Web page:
UNCOVERING A REGION IN THE NIPAH VIRUS ATTACHMENT PROTEIN IMPORTANT FOR TRIGGERING MEMBRANE FUSION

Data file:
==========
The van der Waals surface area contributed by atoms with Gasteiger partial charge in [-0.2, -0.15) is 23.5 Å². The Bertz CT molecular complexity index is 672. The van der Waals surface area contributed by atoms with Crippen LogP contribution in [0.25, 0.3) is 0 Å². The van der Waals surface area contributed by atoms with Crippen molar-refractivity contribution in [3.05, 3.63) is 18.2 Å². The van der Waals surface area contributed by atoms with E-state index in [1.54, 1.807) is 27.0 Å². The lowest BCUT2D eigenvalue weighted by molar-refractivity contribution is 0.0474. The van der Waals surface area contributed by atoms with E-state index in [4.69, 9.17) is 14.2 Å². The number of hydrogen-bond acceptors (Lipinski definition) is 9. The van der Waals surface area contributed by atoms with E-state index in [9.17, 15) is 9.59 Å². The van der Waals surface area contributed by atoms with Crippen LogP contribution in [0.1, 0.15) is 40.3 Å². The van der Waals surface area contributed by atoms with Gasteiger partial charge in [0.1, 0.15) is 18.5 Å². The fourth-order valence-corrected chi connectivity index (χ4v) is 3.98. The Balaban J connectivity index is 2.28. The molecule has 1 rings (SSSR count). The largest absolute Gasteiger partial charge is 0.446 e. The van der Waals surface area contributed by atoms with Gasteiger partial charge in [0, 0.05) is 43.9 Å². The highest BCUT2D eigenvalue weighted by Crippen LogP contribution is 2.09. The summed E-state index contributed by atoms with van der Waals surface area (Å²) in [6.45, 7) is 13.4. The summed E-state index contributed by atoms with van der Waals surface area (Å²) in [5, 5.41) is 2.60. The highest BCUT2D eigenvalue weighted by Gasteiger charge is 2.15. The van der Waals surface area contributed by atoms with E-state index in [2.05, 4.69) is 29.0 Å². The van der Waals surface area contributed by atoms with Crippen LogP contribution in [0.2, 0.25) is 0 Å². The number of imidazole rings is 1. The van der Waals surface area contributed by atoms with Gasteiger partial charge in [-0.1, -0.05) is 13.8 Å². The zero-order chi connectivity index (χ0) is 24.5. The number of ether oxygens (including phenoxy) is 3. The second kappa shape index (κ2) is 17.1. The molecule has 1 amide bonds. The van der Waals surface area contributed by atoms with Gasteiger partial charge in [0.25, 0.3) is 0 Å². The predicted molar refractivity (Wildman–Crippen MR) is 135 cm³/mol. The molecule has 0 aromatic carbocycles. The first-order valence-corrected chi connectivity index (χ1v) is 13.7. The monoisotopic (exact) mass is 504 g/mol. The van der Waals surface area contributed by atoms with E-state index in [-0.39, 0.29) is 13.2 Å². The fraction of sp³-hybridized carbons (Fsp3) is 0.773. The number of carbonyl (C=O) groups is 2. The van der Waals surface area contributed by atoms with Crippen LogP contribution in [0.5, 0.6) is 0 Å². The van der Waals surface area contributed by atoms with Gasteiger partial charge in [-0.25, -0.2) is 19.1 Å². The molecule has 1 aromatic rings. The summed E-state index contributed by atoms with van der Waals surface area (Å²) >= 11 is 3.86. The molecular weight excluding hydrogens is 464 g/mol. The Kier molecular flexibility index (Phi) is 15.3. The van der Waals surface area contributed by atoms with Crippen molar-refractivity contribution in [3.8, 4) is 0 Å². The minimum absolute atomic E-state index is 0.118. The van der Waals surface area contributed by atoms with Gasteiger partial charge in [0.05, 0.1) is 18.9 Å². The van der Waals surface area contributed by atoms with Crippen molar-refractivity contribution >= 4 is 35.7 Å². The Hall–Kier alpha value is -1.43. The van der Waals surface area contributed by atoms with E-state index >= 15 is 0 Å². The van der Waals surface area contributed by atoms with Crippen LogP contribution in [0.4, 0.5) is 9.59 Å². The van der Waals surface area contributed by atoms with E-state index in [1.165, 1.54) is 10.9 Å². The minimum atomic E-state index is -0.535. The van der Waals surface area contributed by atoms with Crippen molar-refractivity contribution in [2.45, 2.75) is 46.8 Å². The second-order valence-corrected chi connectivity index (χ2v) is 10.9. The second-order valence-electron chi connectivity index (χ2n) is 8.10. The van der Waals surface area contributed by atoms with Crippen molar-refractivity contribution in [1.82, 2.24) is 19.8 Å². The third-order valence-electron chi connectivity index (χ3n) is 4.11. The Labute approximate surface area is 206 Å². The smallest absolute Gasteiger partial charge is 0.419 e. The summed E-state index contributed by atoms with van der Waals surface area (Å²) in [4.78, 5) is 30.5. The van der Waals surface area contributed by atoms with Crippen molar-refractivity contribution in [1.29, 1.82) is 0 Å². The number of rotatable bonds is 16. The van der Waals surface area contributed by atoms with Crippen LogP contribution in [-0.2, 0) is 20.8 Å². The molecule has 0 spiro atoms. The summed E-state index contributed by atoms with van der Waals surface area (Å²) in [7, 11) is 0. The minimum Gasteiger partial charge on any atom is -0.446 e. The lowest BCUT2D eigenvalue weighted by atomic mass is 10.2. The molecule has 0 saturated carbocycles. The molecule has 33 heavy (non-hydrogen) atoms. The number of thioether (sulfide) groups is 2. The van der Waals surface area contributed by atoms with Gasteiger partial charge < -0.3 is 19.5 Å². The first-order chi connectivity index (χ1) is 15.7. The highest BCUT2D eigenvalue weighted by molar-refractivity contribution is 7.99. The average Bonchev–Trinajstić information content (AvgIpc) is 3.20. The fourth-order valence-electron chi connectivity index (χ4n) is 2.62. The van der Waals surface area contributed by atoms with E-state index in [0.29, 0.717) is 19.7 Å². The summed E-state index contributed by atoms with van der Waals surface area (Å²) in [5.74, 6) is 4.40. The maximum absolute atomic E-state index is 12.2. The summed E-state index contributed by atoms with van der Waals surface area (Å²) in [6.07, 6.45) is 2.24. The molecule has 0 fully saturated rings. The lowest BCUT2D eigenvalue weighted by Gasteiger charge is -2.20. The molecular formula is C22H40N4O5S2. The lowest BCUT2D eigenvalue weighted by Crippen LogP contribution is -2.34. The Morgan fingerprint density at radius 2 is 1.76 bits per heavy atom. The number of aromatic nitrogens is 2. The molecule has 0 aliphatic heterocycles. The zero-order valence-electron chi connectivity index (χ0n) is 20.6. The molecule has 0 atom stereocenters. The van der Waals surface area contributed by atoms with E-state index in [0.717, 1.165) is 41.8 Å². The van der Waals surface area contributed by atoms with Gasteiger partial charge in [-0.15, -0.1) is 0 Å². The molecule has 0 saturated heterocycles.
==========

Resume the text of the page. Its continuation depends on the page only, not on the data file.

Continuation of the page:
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Membrane fusion is essential for entry of the biomedically-important Nipah virus (NiV) into their host cells (viral-cell fusion), and for syncytia formation (cell-cell fusion), often induced by NiV infections. For NiV, membrane fusion requires two viral glycoproteins. Upon receptor binding, the attachment glycoprotein (G) triggers the fusion glycoprotein (F) to undergo conformational changes that merge viral and/or cell membranes. The objectives of this study were to identify the region in NiV-G that is important for triggering F, to elucidate the mechanism by which NiV-G triggers F, and to explore potential strategies for preventing NiV infections. The NiV-G glycoprotein is consisted of a cytoplasmic tail, transmembrane domain, stalk and head from the N- to C-terminus. Results in chapter one show that a NiV-G headless mutant 167, lacking the head domain, was able to trigger membrane fusion without receptor binding, suggesting the NiV-G stalk harbors an important region for F triggering. Additionally, NiV-G head prevents premature triggering of NiV-F by concealing the F-triggering stalk domain until the correct time and place: receptor-binding. Therefore, these results reveal a comprehensive mechanism by which NiV-G couples receptor binding to F triggering: Receptor binding causes conformational changes in the G head, leading to the exposure of a F-triggering domain at the C-terminus of the G stalk, which interacts and triggers F to undergo a conformational cascade that merges the viral/cell membranes. As a follow-up study, we identified a microdomain (aa 159-163) at the C-terminus of the NiV-G stalk that is important for multiple G functions including G tetramerization, conformational integrity, F/G interaction, receptor-induced conformational changes in G, and F triggering. Based on these results, we propose that the NiV-G stalk C-terminal region 159-163 serves as an important structural and functional linker between the NiV-G head and the rest of the stalk, and is critical in propagating the F-triggering signal via specific conformational changes that open a concealed F-triggering domain(s) in the G stalk. In chapter three, we synthesized eight NiV-G stalk-derived peptides starting from residue 167 towards the N-terminus of the stalk, expecting these peptides to inhibit viral entry by prematurely triggering F in virions, or to induce membrane fusion independent of G in cells. Unfortunately, these peptides were unable to mediate membrane fusion in virions or cells.